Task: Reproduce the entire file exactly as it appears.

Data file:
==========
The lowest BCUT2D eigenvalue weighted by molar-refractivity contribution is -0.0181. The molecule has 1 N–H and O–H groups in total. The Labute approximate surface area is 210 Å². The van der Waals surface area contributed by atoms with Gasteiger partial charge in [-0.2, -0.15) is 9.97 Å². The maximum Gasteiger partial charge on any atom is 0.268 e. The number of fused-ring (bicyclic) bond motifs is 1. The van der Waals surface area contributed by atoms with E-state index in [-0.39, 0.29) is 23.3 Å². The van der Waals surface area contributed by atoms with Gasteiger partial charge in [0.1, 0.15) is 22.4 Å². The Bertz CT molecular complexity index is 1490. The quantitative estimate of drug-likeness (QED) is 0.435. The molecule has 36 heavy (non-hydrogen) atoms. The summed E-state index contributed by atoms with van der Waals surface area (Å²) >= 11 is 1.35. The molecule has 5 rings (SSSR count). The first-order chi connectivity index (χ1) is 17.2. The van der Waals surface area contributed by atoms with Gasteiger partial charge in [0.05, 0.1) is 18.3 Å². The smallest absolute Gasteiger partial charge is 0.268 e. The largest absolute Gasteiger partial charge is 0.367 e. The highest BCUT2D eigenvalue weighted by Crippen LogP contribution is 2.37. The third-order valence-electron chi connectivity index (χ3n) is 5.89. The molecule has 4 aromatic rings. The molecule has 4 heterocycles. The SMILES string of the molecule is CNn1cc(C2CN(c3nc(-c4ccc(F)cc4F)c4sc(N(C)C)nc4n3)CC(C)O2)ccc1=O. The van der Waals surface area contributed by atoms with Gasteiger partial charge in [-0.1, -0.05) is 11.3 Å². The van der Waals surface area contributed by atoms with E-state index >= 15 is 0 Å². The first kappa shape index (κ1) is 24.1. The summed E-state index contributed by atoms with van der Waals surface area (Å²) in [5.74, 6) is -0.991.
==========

The lowest BCUT2D eigenvalue weighted by molar-refractivity contribution is -0.0181. The molecule has 1 N–H and O–H groups in total. The Labute approximate surface area is 210 Å². The van der Waals surface area contributed by atoms with Gasteiger partial charge in [-0.2, -0.15) is 9.97 Å². The maximum Gasteiger partial charge on any atom is 0.268 e. The number of fused-ring (bicyclic) bond motifs is 1. The van der Waals surface area contributed by atoms with E-state index in [-0.39, 0.29) is 23.3 Å². The van der Waals surface area contributed by atoms with Gasteiger partial charge in [0.1, 0.15) is 22.4 Å². The Bertz CT molecular complexity index is 1490. The quantitative estimate of drug-likeness (QED) is 0.435. The molecule has 36 heavy (non-hydrogen) atoms. The summed E-state index contributed by atoms with van der Waals surface area (Å²) >= 11 is 1.35. The molecule has 5 rings (SSSR count). The first-order chi connectivity index (χ1) is 17.2. The van der Waals surface area contributed by atoms with Gasteiger partial charge in [0.05, 0.1) is 18.3 Å². The smallest absolute Gasteiger partial charge is 0.268 e. The largest absolute Gasteiger partial charge is 0.367 e. The highest BCUT2D eigenvalue weighted by Crippen LogP contribution is 2.37. The third-order valence-electron chi connectivity index (χ3n) is 5.89. The molecule has 4 aromatic rings. The molecule has 4 heterocycles. The SMILES string of the molecule is CNn1cc(C2CN(c3nc(-c4ccc(F)cc4F)c4sc(N(C)C)nc4n3)CC(C)O2)ccc1=O. The van der Waals surface area contributed by atoms with Gasteiger partial charge in [-0.1, -0.05) is 11.3 Å². The van der Waals surface area contributed by atoms with E-state index >= 15 is 0 Å². The first kappa shape index (κ1) is 24.1. The summed E-state index contributed by atoms with van der Waals surface area (Å²) in [5.74, 6) is -0.991.